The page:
Further revenue forgone in handing out the tax credit could instead be used to train the caregiver in how to provide quality care, from how to help a person stand up from a seated position to how to bathe the elderly relative. This is just one of the ways that the quality of care could be improved.
Abridged Article. Pls. go to SOURCE: hawaiireporter
February 25, 2008
Article Launched: 02/24/2008
Many of you may not have heard of the California Senior Legislature. The California Senior Legislature is made up of volunteer members concerned about senior issues. They propose legislation at the state and federal level that would impact seniors favorably.
A representative of the California Senior Legislature, Sen. George "Bud" Winslow, keeps the Santa Cruz County Seniors Commission informed on the activities of the CSL. At our Feb. 11 meeting, Bud reported that "at its annual session, the CSL holds hearings on the proposals that have been submitted by its members to determine which of these proposals should be carried forward. Finally, the proposals to be carried forward are prioritized to select the top 10 state proposals and top four federal proposals. The CSL then lobbies the state and federal legislative bodies to try and get the proposals enacted into law."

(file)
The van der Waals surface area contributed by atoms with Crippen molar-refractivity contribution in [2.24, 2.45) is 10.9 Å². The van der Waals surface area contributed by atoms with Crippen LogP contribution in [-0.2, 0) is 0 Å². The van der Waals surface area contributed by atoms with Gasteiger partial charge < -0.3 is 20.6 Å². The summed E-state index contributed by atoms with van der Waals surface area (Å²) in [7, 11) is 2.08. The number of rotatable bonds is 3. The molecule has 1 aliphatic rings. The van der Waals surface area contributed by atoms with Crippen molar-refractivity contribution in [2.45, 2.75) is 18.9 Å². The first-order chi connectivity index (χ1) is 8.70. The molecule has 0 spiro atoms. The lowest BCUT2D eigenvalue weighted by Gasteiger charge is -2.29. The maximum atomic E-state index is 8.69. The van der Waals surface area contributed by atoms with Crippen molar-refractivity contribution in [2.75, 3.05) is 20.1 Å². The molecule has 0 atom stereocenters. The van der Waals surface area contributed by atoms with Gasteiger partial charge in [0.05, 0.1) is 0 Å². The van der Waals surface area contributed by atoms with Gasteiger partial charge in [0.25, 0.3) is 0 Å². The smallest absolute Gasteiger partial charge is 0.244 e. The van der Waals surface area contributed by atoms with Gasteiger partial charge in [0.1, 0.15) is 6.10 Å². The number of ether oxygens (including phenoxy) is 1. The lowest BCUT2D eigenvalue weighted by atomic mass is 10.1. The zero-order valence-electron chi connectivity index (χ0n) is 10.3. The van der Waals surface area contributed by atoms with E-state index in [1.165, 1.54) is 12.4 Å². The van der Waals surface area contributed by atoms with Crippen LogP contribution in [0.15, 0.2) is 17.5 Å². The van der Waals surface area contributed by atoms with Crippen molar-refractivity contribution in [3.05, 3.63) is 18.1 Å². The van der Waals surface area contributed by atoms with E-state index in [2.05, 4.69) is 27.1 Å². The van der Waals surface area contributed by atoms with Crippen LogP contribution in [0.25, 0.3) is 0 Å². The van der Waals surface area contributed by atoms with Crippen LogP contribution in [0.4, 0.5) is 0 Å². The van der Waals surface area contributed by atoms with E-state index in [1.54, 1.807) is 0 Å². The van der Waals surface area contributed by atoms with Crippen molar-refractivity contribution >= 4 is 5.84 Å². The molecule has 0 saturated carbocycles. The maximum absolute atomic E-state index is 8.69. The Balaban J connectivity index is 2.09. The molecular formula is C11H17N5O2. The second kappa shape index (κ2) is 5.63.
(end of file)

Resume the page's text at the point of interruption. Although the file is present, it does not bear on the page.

The results of the CSL's 2007 session are listed here. First a summary of the top 10 state legislative proposals:
• Skilled nursing facility end of life privacy: Requires nursing homes to provide a private room for a resident who has been determined to be terminal.
• Pharmaceutical expiration dates: Requires drug manufacturers to include a "best before" date on packaging.
• Hearing aids: Requires that hearing aids be made available for over-the-counter sales and vendors be encouraged to submit a plan to the Hearing Aid Dispenser Bureau.